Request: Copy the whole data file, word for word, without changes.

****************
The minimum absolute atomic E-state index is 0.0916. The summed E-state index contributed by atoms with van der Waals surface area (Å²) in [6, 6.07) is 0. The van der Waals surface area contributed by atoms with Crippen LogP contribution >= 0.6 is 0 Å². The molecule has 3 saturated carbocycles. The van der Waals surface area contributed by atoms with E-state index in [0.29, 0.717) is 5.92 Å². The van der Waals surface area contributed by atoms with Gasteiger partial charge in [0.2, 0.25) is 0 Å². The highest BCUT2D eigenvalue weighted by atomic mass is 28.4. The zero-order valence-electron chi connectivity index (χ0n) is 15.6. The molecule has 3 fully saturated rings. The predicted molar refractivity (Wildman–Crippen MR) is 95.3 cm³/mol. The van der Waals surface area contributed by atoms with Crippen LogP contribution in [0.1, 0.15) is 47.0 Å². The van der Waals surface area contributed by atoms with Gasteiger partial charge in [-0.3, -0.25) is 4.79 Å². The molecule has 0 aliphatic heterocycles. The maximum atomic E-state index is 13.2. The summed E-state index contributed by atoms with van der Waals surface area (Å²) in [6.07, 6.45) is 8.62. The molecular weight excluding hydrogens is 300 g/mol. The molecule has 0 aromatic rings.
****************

The minimum absolute atomic E-state index is 0.0916. The summed E-state index contributed by atoms with van der Waals surface area (Å²) in [6, 6.07) is 0. The van der Waals surface area contributed by atoms with Crippen LogP contribution >= 0.6 is 0 Å². The molecule has 3 saturated carbocycles. The van der Waals surface area contributed by atoms with E-state index in [0.29, 0.717) is 5.92 Å². The van der Waals surface area contributed by atoms with Gasteiger partial charge in [0.2, 0.25) is 0 Å². The highest BCUT2D eigenvalue weighted by atomic mass is 28.4. The zero-order valence-electron chi connectivity index (χ0n) is 15.6. The molecule has 3 fully saturated rings. The predicted molar refractivity (Wildman–Crippen MR) is 95.3 cm³/mol. The van der Waals surface area contributed by atoms with Crippen LogP contribution in [0.1, 0.15) is 47.0 Å². The van der Waals surface area contributed by atoms with Gasteiger partial charge in [-0.3, -0.25) is 4.79 Å². The molecule has 0 aliphatic heterocycles. The maximum atomic E-state index is 13.2. The summed E-state index contributed by atoms with van der Waals surface area (Å²) in [6.07, 6.45) is 8.62. The molecular weight excluding hydrogens is 300 g/mol. The molecule has 0 aromatic rings.